Good Design Meets Fall Prevention: Stylish and Accessible Home Ideas

Creating a beautiful and user-friendly home is vital for preventing falls, especially for seniors. Good design plays a key role in achieving this balance. In this article, we’ll show you how to make your home stylish and safe, focusing on those interested in fall prevention and accessible home design. Whether you’re passionate about preventing falls or simply want to make your home more appealing and secure, this article is your go-to guide.

Falls pose as a large risk for older adults, with 20-30% of older Canadians experiencing one or more falls each year. In Canada, falls are the leading cause of injury among older adults, responsible for 85% of injury-related hospitalizations and 95% of all hip fractures in this age group, resulting in direct healthcare costs of about $2 billion annually. Sadly, over one-third of seniors don’t return home and instead must move to long term care, the average Canadian Senior will stay in hospitals 10 days longer for falls than for other causes.

Falls can lead to chronic pain, restricted mobility, loss of independence, and, in the worst cases, fatalities. It’s particularly disconcerting that approximately 50% of falls causing hospitalization occur within the home environment.

The connection between good design and fall prevention is unquestionable. An accessible home serves as a critical element in reducing the frequency of falls, particularly among high-risk individuals. These interventions ought to be tailored to meet individual needs, incorporating insights from medical professionals like doctors, occupational therapists, and accessibility experts. They should be informed by the results of a comprehensive home safety assessment, coupled with user education and well-grounded research.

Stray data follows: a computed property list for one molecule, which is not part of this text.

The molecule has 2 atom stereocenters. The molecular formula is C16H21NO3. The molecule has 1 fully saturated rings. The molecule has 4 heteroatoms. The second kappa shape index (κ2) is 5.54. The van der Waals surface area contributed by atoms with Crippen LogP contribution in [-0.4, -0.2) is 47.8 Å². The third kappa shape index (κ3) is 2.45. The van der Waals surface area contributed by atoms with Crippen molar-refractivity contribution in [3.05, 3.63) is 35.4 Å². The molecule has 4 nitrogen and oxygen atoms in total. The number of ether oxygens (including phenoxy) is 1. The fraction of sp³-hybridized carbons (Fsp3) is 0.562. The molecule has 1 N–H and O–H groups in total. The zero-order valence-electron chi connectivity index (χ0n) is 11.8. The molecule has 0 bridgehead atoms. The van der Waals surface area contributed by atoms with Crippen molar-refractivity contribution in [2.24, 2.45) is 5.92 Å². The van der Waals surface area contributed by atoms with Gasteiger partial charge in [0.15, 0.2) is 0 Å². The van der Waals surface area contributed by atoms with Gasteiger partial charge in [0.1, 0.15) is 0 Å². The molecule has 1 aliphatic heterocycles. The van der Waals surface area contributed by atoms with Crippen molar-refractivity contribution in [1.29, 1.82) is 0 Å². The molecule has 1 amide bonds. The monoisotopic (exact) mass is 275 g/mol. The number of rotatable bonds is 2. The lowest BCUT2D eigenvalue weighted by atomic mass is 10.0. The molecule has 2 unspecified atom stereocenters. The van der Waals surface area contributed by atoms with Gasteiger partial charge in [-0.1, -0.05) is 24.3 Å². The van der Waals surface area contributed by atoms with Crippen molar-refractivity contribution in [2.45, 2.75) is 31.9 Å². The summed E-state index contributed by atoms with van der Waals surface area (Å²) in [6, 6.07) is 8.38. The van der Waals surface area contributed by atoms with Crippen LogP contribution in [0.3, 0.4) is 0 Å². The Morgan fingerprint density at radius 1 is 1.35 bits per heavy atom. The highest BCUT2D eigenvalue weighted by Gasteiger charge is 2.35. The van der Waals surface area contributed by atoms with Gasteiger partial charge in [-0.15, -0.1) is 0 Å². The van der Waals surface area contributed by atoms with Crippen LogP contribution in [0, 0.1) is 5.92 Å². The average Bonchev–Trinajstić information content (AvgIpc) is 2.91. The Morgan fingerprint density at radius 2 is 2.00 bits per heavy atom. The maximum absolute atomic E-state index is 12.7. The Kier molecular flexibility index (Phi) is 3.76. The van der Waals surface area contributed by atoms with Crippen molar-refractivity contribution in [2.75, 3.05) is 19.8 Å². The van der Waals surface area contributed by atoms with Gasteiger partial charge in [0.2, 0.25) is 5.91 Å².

While it’s essential for home design to align with specific requirements, we’ll also offer some general tips to assist you in creating a stylish and accessible living space, with a particular focus on addressing the fall prevention needs of older adults.

Designing a Stylish and Accessible Living Space

Creating a living space that seamlessly merges style with accessibility is at the heart of good design, and this applies to various areas throughout the home. Here are some overarching good design tips that can be incorporated into your entire living space:


  • To minimize the risk of injuries from sharp corners, particularly when there are young children or elderly family members present, choose furniture with rounded edges. The good news is that curved furniture is a hot trend in interior design right now, so there should be plenty of stylish options to choose from.
  • Opt for tabletops and surfaces made of durable materials like wood, acrylic, or laminate, which do not shatter like glass, reducing the risk of injuries in case of accidental bumps or falls.
  • To reduce clutter and trip hazards, consider furniture pieces which not only add a stylish touch but also enhance storage capabilities such as ottomans with hidden storage or lift-top coffee tables.


  • Choose slip-resistant flooring materials like carpet, cork vinyl, or rubber, which not only enhance safety but also offer a wide range of stylish options to match your home’s aesthetics. For instance, there are vinyl flooring designs that mimic elegant wood and are also easy on aching knees, enhancing both safety and comfort in your space.